“Keep a green tree in your heart and a singing bird will come.”

Chinese Proverb

Raked leaves from a sugar maple

In November, the deciduous trees on our property cover the lawn with a radiant multi-colored blanket of leaves. Each fall, I spend several hours raking them into piles. Then, I haul them to my flowerbeds where they act as nutritional mulch.

Our property was once a strawberry farm and before that, part of a forest. We purchased the land with a small house over thirty years ago but never worked it. Instead, we raised two boys who enjoyed a playground of 4+ acres.

One of our sons was born in what is currently the den, the other nearly so, though complications at the last moment precipitated a rush to the hospital. We commemorated the first-born’s birth by planting a Sugar maple tree. Two years later, our second son’s arrival was marked with a Quaking aspen. Though we stopped at two children, the tree planting was only beginning.

As our sons grew, it became a ritual for the three of us boys to plant a new tree each Mother’s Day. The value of our gift lay in the legacy tribute of a tree’s life. Furthermore, it came wrapped within the comedy of our antics. On one occasion, the boys and I broke a water pipe while planting a Japanese maple. That day may have been my sons’ first lesson in how to swear. Now, years later, it endures as a humorous anecdote in our family history. I like to imagine that tree’s delicate beauty stems from the bile spilt at its christening.

L-R, Maple, Walnut, Aspen

The first tree dedicated to my wife was a white birch. Its multiple trunks and drooping branches now reach 30 feet into the air. Many more followed one at a time, along with random plantings of bunches of Douglas fir, poplars, and Norway maples. Despite the dozens of additions, room exists for many more.

To plant a tree affirms life beyond the boundaries of our short stint on earth. While my cancer causes me to sometimes brood about mortality, the trees I’ve sown connect me to the imperishable wonder of creation. The routine chore of gathering leaves to share with my garden folds me into the mystery of how life everlasting encompasses us all.

Against that backdrop, I attempt to put my disease in perspective. Lately, it stutter-steps: one moment advancing, the next retreating. The cancer, multiple myeloma, seems reluctant. On consecutive visits, my blood labs crept upwards in a telling category. Then, at my most recent appointment, the movement stalled.

Maples in full color

Further proof of the lazy nature of my disease came from a series of X-rays on my pelvis and legs. Pain in my thigh and hip made me wary of advancing cancer. One of the sneaky ways this disease harms the patient is by causing lesions in the bones. Often, someone with myeloma does not know the extent of the damage until a bone spontaneously fractures. This development is not bone cancer, per se; rather, it is a result of the blood cancer interfering with the normal process of bone loss and replacement. Fortunately, nothing was found on the radiological exam but my renewed peace of mind.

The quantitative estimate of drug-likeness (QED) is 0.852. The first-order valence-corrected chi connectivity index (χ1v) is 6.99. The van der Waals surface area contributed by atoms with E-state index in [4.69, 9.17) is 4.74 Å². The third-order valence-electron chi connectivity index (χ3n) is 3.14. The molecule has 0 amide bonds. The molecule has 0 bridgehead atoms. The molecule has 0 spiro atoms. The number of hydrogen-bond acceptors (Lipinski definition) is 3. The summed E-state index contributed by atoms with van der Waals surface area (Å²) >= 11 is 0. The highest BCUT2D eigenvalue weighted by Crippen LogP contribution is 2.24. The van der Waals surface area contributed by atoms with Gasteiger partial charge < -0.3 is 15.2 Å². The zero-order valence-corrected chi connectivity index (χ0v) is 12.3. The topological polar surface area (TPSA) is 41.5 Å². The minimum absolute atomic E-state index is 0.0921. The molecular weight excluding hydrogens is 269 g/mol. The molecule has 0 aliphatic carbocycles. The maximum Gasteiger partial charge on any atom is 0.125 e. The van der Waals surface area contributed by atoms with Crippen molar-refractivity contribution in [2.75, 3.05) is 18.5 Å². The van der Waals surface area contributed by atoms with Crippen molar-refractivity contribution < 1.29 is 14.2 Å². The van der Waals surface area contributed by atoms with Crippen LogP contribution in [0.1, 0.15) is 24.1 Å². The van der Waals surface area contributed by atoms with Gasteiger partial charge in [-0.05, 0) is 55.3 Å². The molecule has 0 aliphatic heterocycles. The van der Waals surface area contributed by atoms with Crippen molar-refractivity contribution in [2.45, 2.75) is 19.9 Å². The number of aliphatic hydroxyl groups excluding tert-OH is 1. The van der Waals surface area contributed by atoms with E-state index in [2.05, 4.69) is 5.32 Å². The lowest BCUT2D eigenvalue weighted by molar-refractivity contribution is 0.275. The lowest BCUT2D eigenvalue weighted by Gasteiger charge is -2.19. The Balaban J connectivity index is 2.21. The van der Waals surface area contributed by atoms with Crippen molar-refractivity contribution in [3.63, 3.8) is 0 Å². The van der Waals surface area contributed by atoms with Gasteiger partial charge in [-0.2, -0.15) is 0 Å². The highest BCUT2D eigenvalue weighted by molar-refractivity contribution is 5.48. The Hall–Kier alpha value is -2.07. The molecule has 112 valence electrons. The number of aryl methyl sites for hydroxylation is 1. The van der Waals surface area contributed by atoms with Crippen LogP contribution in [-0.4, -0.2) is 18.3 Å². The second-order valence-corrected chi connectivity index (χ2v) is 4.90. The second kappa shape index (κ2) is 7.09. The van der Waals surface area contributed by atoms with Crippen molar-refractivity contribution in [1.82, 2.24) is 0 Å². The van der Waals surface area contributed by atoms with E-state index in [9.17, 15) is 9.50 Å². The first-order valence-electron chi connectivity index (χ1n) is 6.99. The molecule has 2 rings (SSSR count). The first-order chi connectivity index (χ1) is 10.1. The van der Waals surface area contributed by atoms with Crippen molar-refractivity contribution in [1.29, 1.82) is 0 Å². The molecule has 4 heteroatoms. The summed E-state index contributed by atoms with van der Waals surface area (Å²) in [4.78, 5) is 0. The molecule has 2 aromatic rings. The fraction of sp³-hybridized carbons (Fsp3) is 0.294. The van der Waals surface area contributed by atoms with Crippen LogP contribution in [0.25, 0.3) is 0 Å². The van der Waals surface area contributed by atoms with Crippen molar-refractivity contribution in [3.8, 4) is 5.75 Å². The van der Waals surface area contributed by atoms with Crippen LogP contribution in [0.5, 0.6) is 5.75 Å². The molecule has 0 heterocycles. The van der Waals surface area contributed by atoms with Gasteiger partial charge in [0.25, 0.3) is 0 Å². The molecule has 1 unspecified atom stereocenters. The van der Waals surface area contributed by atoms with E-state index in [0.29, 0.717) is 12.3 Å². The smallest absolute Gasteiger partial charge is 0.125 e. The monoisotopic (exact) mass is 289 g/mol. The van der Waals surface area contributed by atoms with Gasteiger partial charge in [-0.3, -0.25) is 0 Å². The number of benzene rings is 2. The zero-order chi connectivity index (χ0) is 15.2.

Overall, my condition gives me reason to rejoice. I survived the first onslaught of multiple myeloma, much as an old tree endures a lightning strike. Remember, in 2007, the prognosis was five years. Given the status of my disease, its ambivalent nature and my constitution’s ability to respond to treatment, I consider that a poor estimate. No one can say how many years lie ahead. Nonetheless, I think there will be plenty of time to plant more trees.

11 thoughts on “Trees

  1. At the risk of sounding repetitive ;-), I loved this post…from the proverb you quote in the beginning, “Keep a green tree in your heart and a singing bird will come,” to your conclusion, “…there will be plenty of time to plant more trees.” Yes, indeed! And many more posts, too, John.
    Oh, and I am so glad to read of your continuing remission and clear X-rays…What a relief! You and I are very similar, I think, in our cautious approach to this cancer…and in not wanting to awaken the tiger…


  2. John — I don’t know if anyone’s suggested this, but you have a book here…

    You’re planting trees, and you are also writing chapters, or the cores thereof. Think of the book as the ultimate pin-oak…

    Not for nothing, but I’d buy a copy.


  3. Hi John.

    Are you taking supplements for peripheral neuropathy? I’m on maintenance therapy with REV 10 mg. It’s no secret that I can’t wrap my head around whether this is a good or bad thing. Funny how sometimes having a choice is worse than not having one :-).

    Anyway, just a note to let you know that I also see an ND and with the supplements I have, my neuropathy is pretty much gone.

    Your opinion on maintenance therapy, though, would really help me with my decision. Do you mind e-mailing me (on the side if you prefer) with some info about your type of MM, treatments you already had, how aggressive it is, and your decision to forego the “magic pill”?

    If you prefer to keep it confidential, I would of course understand.



  4. I wish you many, many years of feeling wonderful.

    Planting trees – the best Mother’s Day gift I heave ever heard of.

    Happy Thanksgiving to you and your family,


  5. John, this is such a wonderful, inspiring blog… you have a lovely way of recounting your experiences.
    It is such a lovely idea to plant trees each mothers day… and i’m sure your connection to them helps with your progress re cancer… you can’t help but feel uplifted by them eh?

    i was sent the link to this post for “the festival of the trees” which i am hosting at i hope you will be happy for me to include your thoughts.


  6. i love the way your lives and the lives of trees are one! such an inspiring and very moving post. beautiful..thankyou for sharing this 🙂
    happy planting xx


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